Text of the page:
All the literature geeks felt a part of them gone on November 30th, 2014, when Radwa Ashour left our world. She was a unique literary woman who went on tangents exploring a variety of themes in literature. From the University of Massachusetts, she focused her PhD in African-American literature – she was all about the minorities. Her works are widely translated into English and are not only praised, but they are forever considered masterclasses; through her stories she dives into a journey through various historical periods in the region, seeking to delve into the mind of a plethora of characters living political and personal changes that affect their lives and their futures, and the hells they often have to collectively raise to survive. Some of the novels we suggest are Warm Stone (1985), Khadija and Sawsan (1989), I Saw the Date Palms a collection of short stories (1989), Apparitions (1998), Granada (2003), Siraj (2007), The Tanturian (2010) and finally, Blue Lorries (2014). She's also married to a poet, and her son is a poet. That family probably didn't just say 'good morning' like us regular folk.
Ahdaf Soueif (1950 - )
With a mother like Fatima Musa, who was a prominent translator and literature professor, you just know Soueif has game with words. She received tons of awards for her works, which include In the Eye of the Sun (1992), Sandpiper (1996), The Map of Love (1999), I Think of You (2007) and Cairo: My City, Our Revolution (2012). Soueif explores themes of love, human interactions, identity, sense of place and belonging, the relationship between the body and art, and revolutionary politics. She also initiated the Palestine Festival of Literature, seeking to assert "the power of culture over the culture of power. She writes in English, and is definitely not one to pass up on.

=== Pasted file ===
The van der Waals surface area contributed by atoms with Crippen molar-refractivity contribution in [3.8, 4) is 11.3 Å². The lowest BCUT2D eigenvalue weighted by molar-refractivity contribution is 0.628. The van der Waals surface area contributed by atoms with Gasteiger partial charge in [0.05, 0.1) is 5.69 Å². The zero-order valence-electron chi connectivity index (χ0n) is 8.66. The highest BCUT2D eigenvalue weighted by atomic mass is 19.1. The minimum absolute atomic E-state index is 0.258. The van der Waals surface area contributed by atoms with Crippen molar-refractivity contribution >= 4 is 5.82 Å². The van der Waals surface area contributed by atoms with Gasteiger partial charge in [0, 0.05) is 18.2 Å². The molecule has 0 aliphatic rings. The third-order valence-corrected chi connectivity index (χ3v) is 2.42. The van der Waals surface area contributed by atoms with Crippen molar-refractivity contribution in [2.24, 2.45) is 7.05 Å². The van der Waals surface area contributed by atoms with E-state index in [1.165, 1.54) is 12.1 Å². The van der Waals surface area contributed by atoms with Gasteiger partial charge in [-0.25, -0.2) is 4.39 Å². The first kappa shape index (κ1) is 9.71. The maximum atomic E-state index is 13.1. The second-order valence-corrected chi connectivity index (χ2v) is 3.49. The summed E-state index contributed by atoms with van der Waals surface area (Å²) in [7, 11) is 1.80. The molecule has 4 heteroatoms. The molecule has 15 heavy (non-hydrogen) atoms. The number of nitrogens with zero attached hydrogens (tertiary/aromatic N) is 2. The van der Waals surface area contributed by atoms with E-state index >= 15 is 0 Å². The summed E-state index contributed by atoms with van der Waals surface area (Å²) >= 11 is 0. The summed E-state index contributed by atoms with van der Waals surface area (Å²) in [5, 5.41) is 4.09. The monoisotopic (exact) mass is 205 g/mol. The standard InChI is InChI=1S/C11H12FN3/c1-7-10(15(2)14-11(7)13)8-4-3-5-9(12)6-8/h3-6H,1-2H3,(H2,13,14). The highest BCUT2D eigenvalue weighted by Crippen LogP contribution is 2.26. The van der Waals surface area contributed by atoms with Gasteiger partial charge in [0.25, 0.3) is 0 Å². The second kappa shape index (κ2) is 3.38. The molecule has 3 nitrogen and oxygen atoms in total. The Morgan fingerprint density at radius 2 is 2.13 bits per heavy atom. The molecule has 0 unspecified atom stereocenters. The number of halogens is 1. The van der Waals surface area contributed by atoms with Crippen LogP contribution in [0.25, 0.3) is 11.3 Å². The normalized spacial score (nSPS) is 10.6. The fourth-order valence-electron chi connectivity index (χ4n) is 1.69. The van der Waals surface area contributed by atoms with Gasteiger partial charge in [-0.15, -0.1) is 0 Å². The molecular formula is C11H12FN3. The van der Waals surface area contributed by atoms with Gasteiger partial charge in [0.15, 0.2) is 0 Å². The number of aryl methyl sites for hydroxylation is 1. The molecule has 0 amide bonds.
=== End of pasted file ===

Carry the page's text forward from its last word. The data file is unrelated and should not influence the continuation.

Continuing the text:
Miral al-Tahawy (1968 - )
From a conservative Bedouin family to an award-winning Egyptian novelist, writer, and professor at Arizona State University. Need we say more? Her father was the one who pushed for her to pursue her education, eventually earning her a degree in Arabic literature. She went on to study in Cairo University, accumulating the ability to speak many languages, including Hebrew, Farsi, English, and Urdu. She published her first and most critically acclaimed novel, The Tent (1996), followed by The Blue Aubergine, and Gazelle Tracks, where in all texts, she was one of the first novelists to ever write on the Egyptian Bedouin life and express problems faced by women of that society and the importance of their liberation. This woman does not write like all the others, this is some fiction set straight into non-fiction situations.
Mariam Naoum (1977 - )
Probably one of our recent favourite women in Egypt. She's a screenwriter and we just want to forever thank her for making a remarkable leap in Egyptian television in the past few years. She is so committed to the theme of Egypt and the career of writing that she left France, where she studied economics, to return and pursue screenwriting at the High Institute for Cinema in Cairo. Her works are written in Arabic, but, no worries for those who don't read Arabic; we suggest watching and seeing how she comes up with scenarios and perfectly translates renowned Egyptian novels and plays into gold on screen – from Zaat and Moga Harra (2013), to Segn El Nisaa (2014), to Ta7t El Saytara (2015), to Seqoot Horr (2016). We know you love this one because it includes binge-watching.